Marcus E. Raichle, MD, has been named an inaugural Alan A. and Edith L. Wolff Distinguished Professor of Medicine at Washington University School of Medicine in St. Louis.
Raichle is a professor of radiology, psychology, biomedical engineering, neurobiology and neurology. His many honors include the 2014 Kavli Prize for Neuroscience. He shared the $1 million prize with two other neurologists for research into the roles brain networks play in memory and cognition.
Raichle joined the School of Medicine faculty in 1971. He worked with Michel Ter-Pogossian, a pioneer of positron emission tomography (PET), and applied PET and other imaging techniques in groundbreaking studies that revealed key aspects of brain function and organization.
“Marc Raichle is one of the world’s premier neuroscientists,” Chancellor Mark S. Wrighton said. “His studies helped uncover the hidden functional architecture of the human brain, and I cannot overstate the importance of these structures to our modern understanding of how the brain works in health and disease.”
Added Larry J. Shapiro, MD, executive vice chancellor for medical affairs and dean of the School of Medicine: “One of Marc Raichle’s key insights was to recognize that many revealing brain activities occur when we’re not consciously doing anything with our minds. The discovery created a whole field of science and made possible many different branches of research that are leading to new ways to diagnose and treat brain injuries and neurodegenerative disorders.”
Raichle, a Seattle native, noted with amusement at the installation that 43 years ago he and his wife had thought they were coming to St. Louis for just a few years. He called the university a “spectacular place to be” and expressed his thanks to colleagues, staff and students, and for the new named professorship.
“Having the kind of support provided by this chair is very special to any scientist,” Raichle said. “It’s an honor, and it gives me the flexibility to be creative and come up with new ideas, and I’m very grateful to the Wolffs for their exemplary generosity.”
For many years, Raichle and other researchers scanned the brains of volunteers in research studies as the subjects performed mental tasks, such as looking for a target, listening for a sound or reading a word. By tracking changes in brain blood flow during the activities, the researchers identified the brain regions involved in mental tasks.
But Raichle noticed that as subjects focused on mental activities, the changes in blood flow triggered by the tasks only accounted for a fraction of the brain’s oxygen use. In an accidental discovery, his laboratory found that energy use in certain regions of the brain consistently decreased when volunteers began cognitive tasks. This led them to conduct a series of brain scans with a key difference: They asked the volunteers to just relax.
It soon became clear that certain brain regions were more likely to be abuzz with activity when volunteers did nothing and that this activity dropped as participants took up mental tasks. Raichle and others established that the activity was part of a previously unrecognized brain system they called the default mode network. They have amassed evidence that the network helps the brain organize memories and envision the future, helping the brain to prepare its response for events that may be minutes, days, months or years in the future.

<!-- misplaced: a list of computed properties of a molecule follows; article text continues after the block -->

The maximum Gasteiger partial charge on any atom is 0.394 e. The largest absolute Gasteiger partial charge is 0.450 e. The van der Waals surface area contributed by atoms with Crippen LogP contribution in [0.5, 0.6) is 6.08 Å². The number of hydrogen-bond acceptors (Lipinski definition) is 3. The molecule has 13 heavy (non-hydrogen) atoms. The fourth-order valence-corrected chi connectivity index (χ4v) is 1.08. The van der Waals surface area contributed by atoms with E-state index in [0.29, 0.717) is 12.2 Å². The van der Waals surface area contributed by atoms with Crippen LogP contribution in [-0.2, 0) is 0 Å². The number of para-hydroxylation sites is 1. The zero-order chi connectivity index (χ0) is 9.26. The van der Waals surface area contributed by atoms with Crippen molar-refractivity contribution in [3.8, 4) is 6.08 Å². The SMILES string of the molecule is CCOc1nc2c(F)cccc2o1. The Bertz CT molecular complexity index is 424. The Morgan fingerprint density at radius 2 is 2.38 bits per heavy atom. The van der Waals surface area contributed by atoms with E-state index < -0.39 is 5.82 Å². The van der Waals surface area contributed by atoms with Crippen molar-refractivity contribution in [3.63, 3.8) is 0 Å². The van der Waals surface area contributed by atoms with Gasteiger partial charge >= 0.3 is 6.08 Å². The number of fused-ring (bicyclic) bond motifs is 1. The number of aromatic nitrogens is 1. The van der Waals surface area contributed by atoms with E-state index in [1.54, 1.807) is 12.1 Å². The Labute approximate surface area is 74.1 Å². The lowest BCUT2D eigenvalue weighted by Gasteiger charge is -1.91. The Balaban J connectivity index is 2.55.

Impairments in the default mode network may be connected to a wide range of neurological disorders, including Alzheimer’s disease, depression and schizophrenia. The default mode network also is helping scientists understand the complex ways the brain responds to injuries such as stroke and concussion.
Raichle is a member of the Institute of Medicine and the National Academy of Sciences, and a fellow of the American Association for the Advancement of Science. In 1999, he was the first to receive the university’s Carl and Gerty Cori Faculty Achievement Award. His many honors have included the MetLife Foundation’s Award for Medical Research and the Peter Raven Lifetime Achievement Award of the St. Louis Academy of the Sciences.
He earned his medical degree in 1964 at the University of Washington in Seattle.
About the Wolffs
Alan and Edith Wolff owned Wolff Construction Co., a real-estate development, investment and management company. Alan Wolff founded the company in the 1940s and led it until his death in 1989. Edith Wolff then took up leadership as the company’s president until her death in 2008.
Over the course of more than 30 years, gifts from the Wolffs have supported many areas of research at the School of Medicine, including projects involving Alzheimer’s disease, heart transplantation, bacterial sepsis infection, dermatology, cell biology and critical care medicine. They have provided funding for 13 endowed professorships, seven distinguished endowed professorships and specific research funds in cancer and ophthalmology. Their donations also support the Edith L. Wolff Scholarship Loan Fund, a noninterest-bearing fund for medical students.
In 2007, Edith Wolff committed $20 million to establish the Alan A. and Edith L. Wolff Institute at the School of Medicine, with the goal of advancing the most promising biomedical research projects focused on preventing, treating and curing disease.
In recognition of her generous support of medical research, Edith Wolff received numerous awards from Washington University, including the Robert S. Brookings Award, the Second Century Award from the School of Medicine and an honorary doctorate in 2004.